Entzinger (2006) presented interesting findings about the retreat from the proclaimed multiculturalism as official national policy in the Netherlands trying to explain whether the abandonment of the multiculturalist policies caused a weakening of the welfare state, which occurred due to the generous funding of minorities and migrant groups. He concluded that a certain shift from multiculturalism policies was not a consequence of the weakening of the welfare state but because these policies failed to integrate minorities into socio-economic sphere of Dutch society. The results of several cross-national analyses suggest (Murdie and Borgegard, 1998; Phillips, 1999; Koopmans, 2010) that multiculturalist policies have failed to integrate immigrants particularly with respect to socio-economic terms. A large number of migrants continue to be dependent on social assistance, they have a low employment rate and high unemployment, live in poor housing conditions, their children have a lower level of education and high school dropout rate, they are spatially segregated and their quality of life is worse than that of the natives. Ruud Koopmans (2010) also provides a similar argument about the retreat of “multicultural” policy approaches in the Netherlands. Analysing integration policies and the welfare-state regime in eight European countries Koopmans claims that multicultural policies, when joined with a generous welfare state, have resulted in low immigrant integration outcomes. These outcomes refer to low levels of labour market participation, high levels of segregation and a high crime rate among immigrants.
Koopmans (2010) argues that in the countries with a generous welfare state, multiculturalism may not be beneficial for all immigrants because it can lead to dependence on the welfare-state support and consequently to the increase of social and economic marginalization (Koopmans, 2010: 2).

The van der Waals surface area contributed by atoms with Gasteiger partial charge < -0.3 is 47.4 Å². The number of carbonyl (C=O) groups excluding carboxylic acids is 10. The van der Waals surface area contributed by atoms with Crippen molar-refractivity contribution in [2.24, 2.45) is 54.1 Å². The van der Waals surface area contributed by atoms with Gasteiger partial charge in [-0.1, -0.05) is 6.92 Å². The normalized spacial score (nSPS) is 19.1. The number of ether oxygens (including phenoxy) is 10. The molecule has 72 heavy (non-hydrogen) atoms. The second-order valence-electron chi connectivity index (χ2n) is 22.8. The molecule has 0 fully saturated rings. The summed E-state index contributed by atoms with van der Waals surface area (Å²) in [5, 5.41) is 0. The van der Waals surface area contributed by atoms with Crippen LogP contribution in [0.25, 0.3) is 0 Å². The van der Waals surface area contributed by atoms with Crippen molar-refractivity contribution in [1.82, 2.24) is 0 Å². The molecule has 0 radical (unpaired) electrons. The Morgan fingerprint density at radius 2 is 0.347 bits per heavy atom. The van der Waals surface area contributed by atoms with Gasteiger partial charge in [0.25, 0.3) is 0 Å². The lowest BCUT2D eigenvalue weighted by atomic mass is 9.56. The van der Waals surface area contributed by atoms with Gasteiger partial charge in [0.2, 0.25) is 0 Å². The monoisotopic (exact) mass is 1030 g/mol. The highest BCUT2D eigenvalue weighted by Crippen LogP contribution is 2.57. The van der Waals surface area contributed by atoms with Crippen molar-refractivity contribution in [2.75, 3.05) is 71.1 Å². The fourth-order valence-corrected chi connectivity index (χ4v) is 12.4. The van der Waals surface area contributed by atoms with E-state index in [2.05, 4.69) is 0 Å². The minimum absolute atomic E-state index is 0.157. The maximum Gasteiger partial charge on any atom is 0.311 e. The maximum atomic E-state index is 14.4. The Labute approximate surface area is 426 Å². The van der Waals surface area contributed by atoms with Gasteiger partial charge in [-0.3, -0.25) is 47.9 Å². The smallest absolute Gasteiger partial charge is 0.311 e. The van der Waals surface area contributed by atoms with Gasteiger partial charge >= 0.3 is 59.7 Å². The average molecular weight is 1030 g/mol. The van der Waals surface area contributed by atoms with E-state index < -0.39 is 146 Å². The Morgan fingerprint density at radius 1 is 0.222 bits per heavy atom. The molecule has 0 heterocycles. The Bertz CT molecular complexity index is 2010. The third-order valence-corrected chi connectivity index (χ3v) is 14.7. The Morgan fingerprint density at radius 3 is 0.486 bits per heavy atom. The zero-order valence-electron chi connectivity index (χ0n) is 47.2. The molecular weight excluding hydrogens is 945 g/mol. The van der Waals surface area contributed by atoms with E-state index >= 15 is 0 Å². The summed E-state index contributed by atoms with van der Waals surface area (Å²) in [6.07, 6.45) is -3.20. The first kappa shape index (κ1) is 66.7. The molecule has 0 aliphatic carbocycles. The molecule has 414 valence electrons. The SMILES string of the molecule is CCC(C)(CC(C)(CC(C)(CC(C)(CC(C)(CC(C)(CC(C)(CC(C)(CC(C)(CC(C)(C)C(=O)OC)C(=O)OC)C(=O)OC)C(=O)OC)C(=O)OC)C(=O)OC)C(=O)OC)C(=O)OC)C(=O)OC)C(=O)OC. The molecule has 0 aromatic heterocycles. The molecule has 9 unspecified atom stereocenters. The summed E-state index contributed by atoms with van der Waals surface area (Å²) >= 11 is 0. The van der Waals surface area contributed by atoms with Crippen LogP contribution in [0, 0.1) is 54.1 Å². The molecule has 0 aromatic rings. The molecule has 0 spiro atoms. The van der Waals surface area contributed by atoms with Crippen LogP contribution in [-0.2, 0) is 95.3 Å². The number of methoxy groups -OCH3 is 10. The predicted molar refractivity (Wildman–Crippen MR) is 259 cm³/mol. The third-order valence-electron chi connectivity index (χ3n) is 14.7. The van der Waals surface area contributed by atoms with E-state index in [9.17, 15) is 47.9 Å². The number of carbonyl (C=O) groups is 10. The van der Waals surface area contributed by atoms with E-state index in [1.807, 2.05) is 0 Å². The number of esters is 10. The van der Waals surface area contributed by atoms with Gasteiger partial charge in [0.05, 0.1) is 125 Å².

Multiculturalist policies in the European context have failed as indicated by unsatisfactory integration results. The policies in the Netherlands, Sweden and Belgium, for example, have allowed migrants to survive on the welfare support without their inclusion in the labour market. It affected their economically disadvantageous position and further marginalisation.
At the end of the paper the normative reasons for preserving cultural and ethnic diversity are questioned. What if traditional values and preserving culture are not of crucial importance for a “good life” as multicultural theorists claim, but are also brought into question? As Barry (2006: 78) pointed out, birth or belonging to a particular ethnic group did not oblige anyone to be a guardian of their "ancestral culture." Finally, it should be noted that immigrants are not a homogenous group as Parekh (2008) pointed out. They differ among themselves with regard to the level of education, lifestyles, ethnic and/or religious affiliation, social capital, etc. In studying and making immigrant integration policies it should be kept in mind.